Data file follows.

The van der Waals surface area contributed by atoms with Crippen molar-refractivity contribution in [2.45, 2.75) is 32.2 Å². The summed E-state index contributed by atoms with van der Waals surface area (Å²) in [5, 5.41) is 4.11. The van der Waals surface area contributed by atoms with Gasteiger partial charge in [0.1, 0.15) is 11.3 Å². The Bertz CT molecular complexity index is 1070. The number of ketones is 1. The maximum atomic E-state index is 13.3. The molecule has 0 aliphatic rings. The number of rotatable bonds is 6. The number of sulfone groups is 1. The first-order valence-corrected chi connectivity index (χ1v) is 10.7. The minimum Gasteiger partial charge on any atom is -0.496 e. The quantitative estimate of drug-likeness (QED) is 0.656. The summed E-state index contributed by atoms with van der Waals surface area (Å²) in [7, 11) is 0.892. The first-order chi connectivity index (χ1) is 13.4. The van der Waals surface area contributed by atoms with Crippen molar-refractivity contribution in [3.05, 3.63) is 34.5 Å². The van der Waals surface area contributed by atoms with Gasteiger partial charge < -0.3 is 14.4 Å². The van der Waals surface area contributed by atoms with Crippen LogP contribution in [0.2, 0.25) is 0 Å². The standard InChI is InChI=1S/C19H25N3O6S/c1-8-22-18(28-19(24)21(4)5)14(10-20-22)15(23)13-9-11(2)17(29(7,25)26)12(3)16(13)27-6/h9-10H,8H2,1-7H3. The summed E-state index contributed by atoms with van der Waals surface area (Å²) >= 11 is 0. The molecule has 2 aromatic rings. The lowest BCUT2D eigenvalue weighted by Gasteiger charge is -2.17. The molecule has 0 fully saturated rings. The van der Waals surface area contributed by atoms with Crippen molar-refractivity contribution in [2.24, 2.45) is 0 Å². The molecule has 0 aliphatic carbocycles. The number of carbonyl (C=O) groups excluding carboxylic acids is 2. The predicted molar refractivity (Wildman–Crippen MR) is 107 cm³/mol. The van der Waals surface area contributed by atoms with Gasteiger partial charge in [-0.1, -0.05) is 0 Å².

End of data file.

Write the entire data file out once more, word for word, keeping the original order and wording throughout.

The van der Waals surface area contributed by atoms with Crippen molar-refractivity contribution in [2.45, 2.75) is 32.2 Å². The summed E-state index contributed by atoms with van der Waals surface area (Å²) in [5, 5.41) is 4.11. The van der Waals surface area contributed by atoms with Gasteiger partial charge in [0.1, 0.15) is 11.3 Å². The Bertz CT molecular complexity index is 1070. The number of ketones is 1. The maximum atomic E-state index is 13.3. The molecule has 0 aliphatic rings. The number of rotatable bonds is 6. The number of sulfone groups is 1. The first-order valence-corrected chi connectivity index (χ1v) is 10.7. The minimum Gasteiger partial charge on any atom is -0.496 e. The quantitative estimate of drug-likeness (QED) is 0.656. The summed E-state index contributed by atoms with van der Waals surface area (Å²) in [7, 11) is 0.892. The first-order chi connectivity index (χ1) is 13.4. The van der Waals surface area contributed by atoms with Crippen molar-refractivity contribution in [3.05, 3.63) is 34.5 Å². The van der Waals surface area contributed by atoms with Gasteiger partial charge < -0.3 is 14.4 Å². The van der Waals surface area contributed by atoms with Crippen LogP contribution in [0.2, 0.25) is 0 Å². The standard InChI is InChI=1S/C19H25N3O6S/c1-8-22-18(28-19(24)21(4)5)14(10-20-22)15(23)13-9-11(2)17(29(7,25)26)12(3)16(13)27-6/h9-10H,8H2,1-7H3. The summed E-state index contributed by atoms with van der Waals surface area (Å²) >= 11 is 0. The molecule has 2 aromatic rings. The lowest BCUT2D eigenvalue weighted by Gasteiger charge is -2.17. The molecule has 0 fully saturated rings. The van der Waals surface area contributed by atoms with Crippen molar-refractivity contribution in [2.24, 2.45) is 0 Å². The molecule has 0 aliphatic carbocycles. The number of carbonyl (C=O) groups excluding carboxylic acids is 2. The predicted molar refractivity (Wildman–Crippen MR) is 107 cm³/mol. The van der Waals surface area contributed by atoms with Gasteiger partial charge in [-0.1, -0.05) is 0 Å².